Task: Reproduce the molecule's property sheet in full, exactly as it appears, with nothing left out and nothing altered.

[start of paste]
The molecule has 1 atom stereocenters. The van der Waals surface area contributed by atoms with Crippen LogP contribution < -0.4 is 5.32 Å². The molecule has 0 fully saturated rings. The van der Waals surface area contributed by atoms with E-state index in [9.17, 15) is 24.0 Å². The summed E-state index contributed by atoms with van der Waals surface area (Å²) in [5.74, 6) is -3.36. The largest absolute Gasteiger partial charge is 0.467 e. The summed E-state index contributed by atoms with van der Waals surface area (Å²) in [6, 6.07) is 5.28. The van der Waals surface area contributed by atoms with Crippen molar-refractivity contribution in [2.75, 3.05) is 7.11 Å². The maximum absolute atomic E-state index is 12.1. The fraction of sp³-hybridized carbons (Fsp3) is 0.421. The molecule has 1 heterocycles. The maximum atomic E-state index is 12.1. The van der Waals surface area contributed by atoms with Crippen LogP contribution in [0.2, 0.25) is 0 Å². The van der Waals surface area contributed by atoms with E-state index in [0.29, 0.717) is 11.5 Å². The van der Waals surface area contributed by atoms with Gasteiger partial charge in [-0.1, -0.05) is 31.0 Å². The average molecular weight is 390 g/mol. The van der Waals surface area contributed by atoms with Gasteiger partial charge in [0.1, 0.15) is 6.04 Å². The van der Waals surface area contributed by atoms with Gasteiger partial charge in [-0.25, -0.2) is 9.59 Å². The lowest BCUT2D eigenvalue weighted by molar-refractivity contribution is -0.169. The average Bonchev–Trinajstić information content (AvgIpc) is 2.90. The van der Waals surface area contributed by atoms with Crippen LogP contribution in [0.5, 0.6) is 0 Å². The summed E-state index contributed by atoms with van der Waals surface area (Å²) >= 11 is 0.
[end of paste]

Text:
The molecule has 1 atom stereocenters. The van der Waals surface area contributed by atoms with Crippen LogP contribution < -0.4 is 5.32 Å². The molecule has 0 fully saturated rings. The van der Waals surface area contributed by atoms with E-state index in [9.17, 15) is 24.0 Å². The summed E-state index contributed by atoms with van der Waals surface area (Å²) in [5.74, 6) is -3.36. The largest absolute Gasteiger partial charge is 0.467 e. The summed E-state index contributed by atoms with van der Waals surface area (Å²) in [6, 6.07) is 5.28. The van der Waals surface area contributed by atoms with Crippen molar-refractivity contribution in [2.75, 3.05) is 7.11 Å². The maximum absolute atomic E-state index is 12.1. The fraction of sp³-hybridized carbons (Fsp3) is 0.421. The molecule has 1 heterocycles. The maximum atomic E-state index is 12.1. The van der Waals surface area contributed by atoms with Crippen LogP contribution in [0.2, 0.25) is 0 Å². The van der Waals surface area contributed by atoms with E-state index in [0.29, 0.717) is 11.5 Å². The van der Waals surface area contributed by atoms with Gasteiger partial charge in [-0.1, -0.05) is 31.0 Å². The average molecular weight is 390 g/mol. The van der Waals surface area contributed by atoms with Gasteiger partial charge in [0.1, 0.15) is 6.04 Å². The van der Waals surface area contributed by atoms with Gasteiger partial charge in [-0.25, -0.2) is 9.59 Å². The lowest BCUT2D eigenvalue weighted by molar-refractivity contribution is -0.169. The average Bonchev–Trinajstić information content (AvgIpc) is 2.90. The van der Waals surface area contributed by atoms with Crippen LogP contribution in [0.5, 0.6) is 0 Å². The summed E-state index contributed by atoms with van der Waals surface area (Å²) >= 11 is 0.